Anger in Europe after Cameron warns euro crisis is far from over


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David Cameron warned yesterday that the eurozone is facing a renewed threat of collapse as he blamed economic woes on the Continent for Britain's double-dip recession.

In comments which will infuriate other European leaders ahead of elections in France and Greece next weekend, the Prime Minister said Europe was not "anywhere near half-way through" its currency crisis. And he predicted that the euro could yet fall apart as countries such as Spain, Greece and Italy struggle to cope with the economic constraints imposed on them.

Yesterday, thousands of people took to the streets across Spain to protest against government cuts aimed at tackling a debt crisis that has pushed the country back into recession. Next weekend, voters will go to the polls in France and Greece in elections which are likely to boost opposition to austerity measures. Hedge funds are already anticipating François Hollande's likely victory next Sunday will lead to a sharp deterioration in markets' opinion of France's creditworthiness.

Against this background, sources in the European Commission described Mr Cameron's remarks as "unhelpful". "We do not agree with him," they added.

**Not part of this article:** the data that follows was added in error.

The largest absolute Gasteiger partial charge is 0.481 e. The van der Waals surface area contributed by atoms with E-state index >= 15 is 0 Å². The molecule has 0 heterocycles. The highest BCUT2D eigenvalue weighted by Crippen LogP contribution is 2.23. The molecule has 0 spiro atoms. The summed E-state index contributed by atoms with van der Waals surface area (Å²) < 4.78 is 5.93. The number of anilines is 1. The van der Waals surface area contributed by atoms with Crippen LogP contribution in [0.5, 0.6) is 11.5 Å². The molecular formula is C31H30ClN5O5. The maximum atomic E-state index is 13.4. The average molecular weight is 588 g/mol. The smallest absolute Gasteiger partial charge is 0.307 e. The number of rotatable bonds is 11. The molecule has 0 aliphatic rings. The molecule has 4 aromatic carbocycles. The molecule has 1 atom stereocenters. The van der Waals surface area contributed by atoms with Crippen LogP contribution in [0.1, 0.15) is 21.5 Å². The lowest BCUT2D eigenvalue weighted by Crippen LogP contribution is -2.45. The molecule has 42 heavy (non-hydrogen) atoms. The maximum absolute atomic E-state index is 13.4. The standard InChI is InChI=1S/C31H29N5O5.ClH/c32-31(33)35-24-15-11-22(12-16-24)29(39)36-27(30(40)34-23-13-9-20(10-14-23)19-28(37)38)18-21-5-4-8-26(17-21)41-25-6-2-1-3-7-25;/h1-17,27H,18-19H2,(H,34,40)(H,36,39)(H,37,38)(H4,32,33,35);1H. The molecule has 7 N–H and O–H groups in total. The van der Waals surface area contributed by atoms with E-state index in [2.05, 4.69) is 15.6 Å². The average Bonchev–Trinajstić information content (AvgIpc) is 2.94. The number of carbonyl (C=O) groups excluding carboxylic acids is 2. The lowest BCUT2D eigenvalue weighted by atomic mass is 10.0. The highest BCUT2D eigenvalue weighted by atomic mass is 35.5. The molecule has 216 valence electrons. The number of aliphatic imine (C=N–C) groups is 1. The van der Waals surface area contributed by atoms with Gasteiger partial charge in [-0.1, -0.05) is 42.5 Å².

An adviser to the French presidential front-runner said: "With the British economy shrinking in the last quarter, Mr Cameron should perhaps give his attention to problems nearer to home. All European leaders, inside and outside the euro area, should be careful not to encourage market volatility by speculating about future difficulties." A German government source added: "I would say we are more optimistic than he is."

In an interview with the BBC, Mr Cameron said struggling economies across the Channel, which receive 40 per cent of UK exports, were harming Britain's prosperity. "What's happening in the eurozone is a massive tension between the single currency that countries are finding difficult to adapt to. It's going to be a long and painful process."

His remarks drew condemnation from Labour and senior Liberal Democrats. Lord Oakeshott of Seagrove Bay, the former Liberal Democrat Treasury spokesman in the House of Lords, suggested Mr Cameron was deliberately playing up the European crisis to distract voters from domestic problems. "It's unstatesmanlike for a British Prime Minister to rock the European boat to distract attention from his own troubles," he said. Ed Balls, the shadow Chancellor, said attempts to blame the eurozone for pushing Britain back into recession "just won't wash".